Sunday, July 10, 2005
5x2 A movie by François Ozon ... still a thorn in my heart.
Interview magazine met Valéria Bruni-Tedeschi (Marion)
some extracts here...
5x2 is based around five moments in the life of a couple, Marion and Gilles, told backwards in time. What do these five moments mean to you?
They are the different stages of a love story. And at every stage, I feel that Francois was able to direct us to the heart of what mattered: the heart of what it means to meet someone, to get married, have children, separate. Stephane Freiss and I play concrete human beings who are also archetypes. He is Man. I am Woman.
The music was right, it was what I wanted to hear. I wanted to make the film in the same way Marion wanted happiness.
And the idea of having Italian songs to provide a kind of punctuation to the film? Is that a homage to your origins?
Not really, I cannot claim that. There's something romantic, something kitsch and ironic in those Italian songs. It injects some humor into the film, and provides a different way in. There is also a great deal of hope in those Italian songs, a longing for love and being loved. That desire for love, that naiveté were another reason for my accepting the part. From the start, one feels Gilles and Marion married not opportunistically, nor out of boredom but because physically, they suited each other: they fell in love, like a proper couple, dreaming of a bright future. They are in no way cynical. Whatever the setbacks, the harshness of experience and all the negative examples, the film says that it's right to launch out into the Utopian folly of love, in the belief that it can work. This film is quite the opposite to films about love stories that go wrong. This one is about love stories that start out well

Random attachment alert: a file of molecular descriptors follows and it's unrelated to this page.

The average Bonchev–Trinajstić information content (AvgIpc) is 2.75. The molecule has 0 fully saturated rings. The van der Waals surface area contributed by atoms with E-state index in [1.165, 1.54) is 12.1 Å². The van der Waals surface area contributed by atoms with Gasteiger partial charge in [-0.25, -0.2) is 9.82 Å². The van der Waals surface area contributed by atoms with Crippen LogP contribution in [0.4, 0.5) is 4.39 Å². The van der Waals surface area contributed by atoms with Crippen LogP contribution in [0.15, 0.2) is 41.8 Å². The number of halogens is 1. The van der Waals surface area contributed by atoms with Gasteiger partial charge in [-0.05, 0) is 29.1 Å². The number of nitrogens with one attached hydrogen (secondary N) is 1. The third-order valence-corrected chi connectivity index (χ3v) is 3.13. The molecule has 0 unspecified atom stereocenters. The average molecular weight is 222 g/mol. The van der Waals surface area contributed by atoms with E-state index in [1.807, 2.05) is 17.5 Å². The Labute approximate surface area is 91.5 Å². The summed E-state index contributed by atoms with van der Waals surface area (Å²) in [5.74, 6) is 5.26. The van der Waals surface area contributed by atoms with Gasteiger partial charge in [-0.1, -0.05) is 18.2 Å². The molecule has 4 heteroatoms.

Is that why François Ozon cast you as the couple in 5 x 2?
Yes, I think there was something very obvious in the screen tests we did with a scene taken from Ingmar Berman's "Scenes From Married Life". We were asked to play a man and a woman angry with each other, but still connected by a shared past and a long history of love. The couple is at war, in the process of separating, and yet you feel "Maybe they shouldn't separate." Which is true at the beginning of François' film too.
Gilles seems more fragile than Marion. Do you think that's true in most couples, is it something that relates to our times?
I can't answer that. I don't know how to make generalizations and I understand nothing about how couples function. In my personal experience, perhaps men are more cowardly than women, more cowardly and less able to take the initiative, to take the bull by the horns, confront things, to speak and be there when things turn difficult. It's true that men have a horrible habit of running away. At the same time, I feel slightly artificial saying that. I feel like I'm saying what one's meant to say, but at the same time I'm not so sure. And I certainly didn't set about my work in that perspective. I didn't set out with theoretical considerations about love, I set out to serve the story. With one basic premise, which is that Marion wants to be happy. That was my starting-point.
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